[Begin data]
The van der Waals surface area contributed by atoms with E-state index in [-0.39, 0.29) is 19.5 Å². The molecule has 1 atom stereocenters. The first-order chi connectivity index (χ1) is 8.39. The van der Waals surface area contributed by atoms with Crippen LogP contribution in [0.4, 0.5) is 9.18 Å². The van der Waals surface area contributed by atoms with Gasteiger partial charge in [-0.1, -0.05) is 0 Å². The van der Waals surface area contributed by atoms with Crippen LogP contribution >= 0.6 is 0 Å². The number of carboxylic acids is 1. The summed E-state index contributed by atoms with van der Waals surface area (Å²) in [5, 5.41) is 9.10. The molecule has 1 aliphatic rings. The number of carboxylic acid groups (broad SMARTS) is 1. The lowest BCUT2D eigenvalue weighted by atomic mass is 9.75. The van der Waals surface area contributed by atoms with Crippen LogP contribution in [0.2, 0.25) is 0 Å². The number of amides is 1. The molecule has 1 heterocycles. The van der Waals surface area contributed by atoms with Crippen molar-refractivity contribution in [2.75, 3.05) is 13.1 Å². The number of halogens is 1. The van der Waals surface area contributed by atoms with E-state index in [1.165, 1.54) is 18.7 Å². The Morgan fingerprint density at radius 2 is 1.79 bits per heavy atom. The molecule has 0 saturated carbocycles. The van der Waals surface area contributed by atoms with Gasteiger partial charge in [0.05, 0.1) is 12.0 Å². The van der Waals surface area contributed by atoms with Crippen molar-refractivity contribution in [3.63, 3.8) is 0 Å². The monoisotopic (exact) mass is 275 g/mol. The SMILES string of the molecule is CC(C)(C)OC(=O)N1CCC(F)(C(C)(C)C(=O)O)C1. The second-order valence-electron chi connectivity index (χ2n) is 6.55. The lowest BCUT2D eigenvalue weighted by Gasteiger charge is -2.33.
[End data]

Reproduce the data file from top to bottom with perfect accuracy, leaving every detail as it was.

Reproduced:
The van der Waals surface area contributed by atoms with E-state index in [-0.39, 0.29) is 19.5 Å². The molecule has 1 atom stereocenters. The first-order chi connectivity index (χ1) is 8.39. The van der Waals surface area contributed by atoms with Crippen LogP contribution in [0.4, 0.5) is 9.18 Å². The van der Waals surface area contributed by atoms with Gasteiger partial charge in [-0.1, -0.05) is 0 Å². The van der Waals surface area contributed by atoms with Crippen LogP contribution >= 0.6 is 0 Å². The number of carboxylic acids is 1. The summed E-state index contributed by atoms with van der Waals surface area (Å²) in [5, 5.41) is 9.10. The molecule has 1 aliphatic rings. The number of carboxylic acid groups (broad SMARTS) is 1. The lowest BCUT2D eigenvalue weighted by atomic mass is 9.75. The van der Waals surface area contributed by atoms with Crippen LogP contribution in [0.2, 0.25) is 0 Å². The number of amides is 1. The molecule has 1 heterocycles. The van der Waals surface area contributed by atoms with Crippen molar-refractivity contribution in [2.75, 3.05) is 13.1 Å². The number of halogens is 1. The van der Waals surface area contributed by atoms with E-state index in [1.165, 1.54) is 18.7 Å². The Morgan fingerprint density at radius 2 is 1.79 bits per heavy atom. The molecule has 0 saturated carbocycles. The van der Waals surface area contributed by atoms with Gasteiger partial charge in [0.05, 0.1) is 12.0 Å². The van der Waals surface area contributed by atoms with Crippen molar-refractivity contribution in [3.63, 3.8) is 0 Å². The monoisotopic (exact) mass is 275 g/mol. The SMILES string of the molecule is CC(C)(C)OC(=O)N1CCC(F)(C(C)(C)C(=O)O)C1. The second-order valence-electron chi connectivity index (χ2n) is 6.55. The lowest BCUT2D eigenvalue weighted by Gasteiger charge is -2.33.